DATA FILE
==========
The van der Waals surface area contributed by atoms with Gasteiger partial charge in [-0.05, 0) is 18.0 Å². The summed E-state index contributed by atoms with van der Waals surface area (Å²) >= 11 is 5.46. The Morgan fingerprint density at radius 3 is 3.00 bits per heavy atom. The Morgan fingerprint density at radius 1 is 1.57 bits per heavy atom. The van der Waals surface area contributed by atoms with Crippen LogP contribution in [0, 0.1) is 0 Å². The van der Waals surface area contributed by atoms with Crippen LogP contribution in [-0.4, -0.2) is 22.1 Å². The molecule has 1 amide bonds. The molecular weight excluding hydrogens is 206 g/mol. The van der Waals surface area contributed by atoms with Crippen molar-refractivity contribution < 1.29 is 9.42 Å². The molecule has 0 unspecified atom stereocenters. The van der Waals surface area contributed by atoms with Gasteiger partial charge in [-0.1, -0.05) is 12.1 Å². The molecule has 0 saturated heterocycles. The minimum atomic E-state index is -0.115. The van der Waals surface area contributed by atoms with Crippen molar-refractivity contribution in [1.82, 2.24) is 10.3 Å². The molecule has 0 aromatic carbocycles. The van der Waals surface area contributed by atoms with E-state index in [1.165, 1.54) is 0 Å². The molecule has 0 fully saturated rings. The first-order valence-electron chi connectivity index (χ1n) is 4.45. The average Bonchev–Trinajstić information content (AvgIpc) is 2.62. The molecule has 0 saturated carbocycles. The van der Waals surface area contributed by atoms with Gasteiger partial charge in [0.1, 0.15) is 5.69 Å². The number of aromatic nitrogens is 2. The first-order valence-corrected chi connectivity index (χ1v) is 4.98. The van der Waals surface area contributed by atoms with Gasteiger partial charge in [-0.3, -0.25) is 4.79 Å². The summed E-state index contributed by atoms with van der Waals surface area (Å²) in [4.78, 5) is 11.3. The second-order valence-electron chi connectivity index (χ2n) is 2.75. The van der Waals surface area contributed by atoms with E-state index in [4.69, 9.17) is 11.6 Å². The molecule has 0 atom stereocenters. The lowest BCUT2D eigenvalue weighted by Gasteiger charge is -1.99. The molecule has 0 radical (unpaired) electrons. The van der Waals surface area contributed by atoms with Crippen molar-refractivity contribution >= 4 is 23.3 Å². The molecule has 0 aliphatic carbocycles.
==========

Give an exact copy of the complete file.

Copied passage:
The van der Waals surface area contributed by atoms with Gasteiger partial charge in [-0.05, 0) is 18.0 Å². The summed E-state index contributed by atoms with van der Waals surface area (Å²) >= 11 is 5.46. The Morgan fingerprint density at radius 3 is 3.00 bits per heavy atom. The Morgan fingerprint density at radius 1 is 1.57 bits per heavy atom. The van der Waals surface area contributed by atoms with Crippen LogP contribution in [0, 0.1) is 0 Å². The van der Waals surface area contributed by atoms with Crippen LogP contribution in [-0.4, -0.2) is 22.1 Å². The molecule has 1 amide bonds. The molecular weight excluding hydrogens is 206 g/mol. The van der Waals surface area contributed by atoms with Crippen molar-refractivity contribution < 1.29 is 9.42 Å². The molecule has 0 unspecified atom stereocenters. The van der Waals surface area contributed by atoms with Gasteiger partial charge in [-0.1, -0.05) is 12.1 Å². The molecule has 0 saturated heterocycles. The minimum atomic E-state index is -0.115. The van der Waals surface area contributed by atoms with Crippen molar-refractivity contribution in [1.82, 2.24) is 10.3 Å². The molecule has 0 aromatic carbocycles. The van der Waals surface area contributed by atoms with E-state index in [1.165, 1.54) is 0 Å². The molecule has 0 fully saturated rings. The first-order valence-electron chi connectivity index (χ1n) is 4.45. The average Bonchev–Trinajstić information content (AvgIpc) is 2.62. The molecule has 0 saturated carbocycles. The van der Waals surface area contributed by atoms with Gasteiger partial charge in [0.1, 0.15) is 5.69 Å². The number of aromatic nitrogens is 2. The first-order valence-corrected chi connectivity index (χ1v) is 4.98. The van der Waals surface area contributed by atoms with Gasteiger partial charge in [-0.3, -0.25) is 4.79 Å². The summed E-state index contributed by atoms with van der Waals surface area (Å²) in [4.78, 5) is 11.3. The second-order valence-electron chi connectivity index (χ2n) is 2.75. The van der Waals surface area contributed by atoms with E-state index in [4.69, 9.17) is 11.6 Å². The molecule has 0 atom stereocenters. The lowest BCUT2D eigenvalue weighted by Gasteiger charge is -1.99. The molecule has 0 radical (unpaired) electrons. The van der Waals surface area contributed by atoms with Crippen molar-refractivity contribution >= 4 is 23.3 Å². The molecule has 0 aliphatic carbocycles.